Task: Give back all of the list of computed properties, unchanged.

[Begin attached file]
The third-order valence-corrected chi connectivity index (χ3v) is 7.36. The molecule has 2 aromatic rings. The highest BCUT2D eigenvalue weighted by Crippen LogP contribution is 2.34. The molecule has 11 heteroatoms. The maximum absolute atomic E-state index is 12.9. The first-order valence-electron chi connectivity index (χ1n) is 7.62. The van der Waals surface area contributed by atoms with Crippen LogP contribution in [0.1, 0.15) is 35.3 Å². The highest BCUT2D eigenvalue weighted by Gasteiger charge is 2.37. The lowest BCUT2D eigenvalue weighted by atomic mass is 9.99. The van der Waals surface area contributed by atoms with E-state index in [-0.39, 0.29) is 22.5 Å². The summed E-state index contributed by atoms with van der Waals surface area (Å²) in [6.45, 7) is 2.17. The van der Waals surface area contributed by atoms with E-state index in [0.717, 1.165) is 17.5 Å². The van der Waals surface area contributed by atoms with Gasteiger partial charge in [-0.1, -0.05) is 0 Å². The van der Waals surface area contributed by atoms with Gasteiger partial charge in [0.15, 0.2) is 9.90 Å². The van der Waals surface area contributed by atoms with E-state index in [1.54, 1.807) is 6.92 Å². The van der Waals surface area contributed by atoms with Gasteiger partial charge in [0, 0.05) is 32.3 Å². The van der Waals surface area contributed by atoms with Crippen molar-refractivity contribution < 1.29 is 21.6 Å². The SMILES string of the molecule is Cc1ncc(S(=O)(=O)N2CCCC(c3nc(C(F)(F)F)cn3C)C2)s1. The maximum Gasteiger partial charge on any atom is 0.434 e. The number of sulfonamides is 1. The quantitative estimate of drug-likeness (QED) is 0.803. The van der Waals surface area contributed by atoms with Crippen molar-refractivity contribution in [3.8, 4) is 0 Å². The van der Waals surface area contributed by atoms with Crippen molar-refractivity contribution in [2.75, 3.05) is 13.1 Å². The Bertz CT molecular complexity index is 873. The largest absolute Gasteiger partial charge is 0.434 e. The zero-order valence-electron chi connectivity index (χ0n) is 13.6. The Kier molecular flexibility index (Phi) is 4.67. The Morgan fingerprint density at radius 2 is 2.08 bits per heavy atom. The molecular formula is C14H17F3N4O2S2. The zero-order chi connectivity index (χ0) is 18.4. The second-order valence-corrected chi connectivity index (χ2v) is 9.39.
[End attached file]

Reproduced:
The third-order valence-corrected chi connectivity index (χ3v) is 7.36. The molecule has 2 aromatic rings. The highest BCUT2D eigenvalue weighted by Crippen LogP contribution is 2.34. The molecule has 11 heteroatoms. The maximum absolute atomic E-state index is 12.9. The first-order valence-electron chi connectivity index (χ1n) is 7.62. The van der Waals surface area contributed by atoms with Crippen LogP contribution in [0.1, 0.15) is 35.3 Å². The highest BCUT2D eigenvalue weighted by Gasteiger charge is 2.37. The lowest BCUT2D eigenvalue weighted by atomic mass is 9.99. The van der Waals surface area contributed by atoms with E-state index in [-0.39, 0.29) is 22.5 Å². The summed E-state index contributed by atoms with van der Waals surface area (Å²) in [6.45, 7) is 2.17. The van der Waals surface area contributed by atoms with E-state index in [0.717, 1.165) is 17.5 Å². The van der Waals surface area contributed by atoms with Gasteiger partial charge in [-0.1, -0.05) is 0 Å². The van der Waals surface area contributed by atoms with Gasteiger partial charge in [0.15, 0.2) is 9.90 Å². The van der Waals surface area contributed by atoms with E-state index in [1.54, 1.807) is 6.92 Å². The van der Waals surface area contributed by atoms with Gasteiger partial charge in [0, 0.05) is 32.3 Å². The van der Waals surface area contributed by atoms with Crippen molar-refractivity contribution < 1.29 is 21.6 Å². The SMILES string of the molecule is Cc1ncc(S(=O)(=O)N2CCCC(c3nc(C(F)(F)F)cn3C)C2)s1. The maximum Gasteiger partial charge on any atom is 0.434 e. The number of sulfonamides is 1. The quantitative estimate of drug-likeness (QED) is 0.803. The van der Waals surface area contributed by atoms with Crippen molar-refractivity contribution in [3.8, 4) is 0 Å². The van der Waals surface area contributed by atoms with Crippen molar-refractivity contribution in [2.75, 3.05) is 13.1 Å². The Bertz CT molecular complexity index is 873. The largest absolute Gasteiger partial charge is 0.434 e. The zero-order valence-electron chi connectivity index (χ0n) is 13.6. The Kier molecular flexibility index (Phi) is 4.67. The Morgan fingerprint density at radius 2 is 2.08 bits per heavy atom. The molecular formula is C14H17F3N4O2S2. The zero-order chi connectivity index (χ0) is 18.4. The second-order valence-corrected chi connectivity index (χ2v) is 9.39.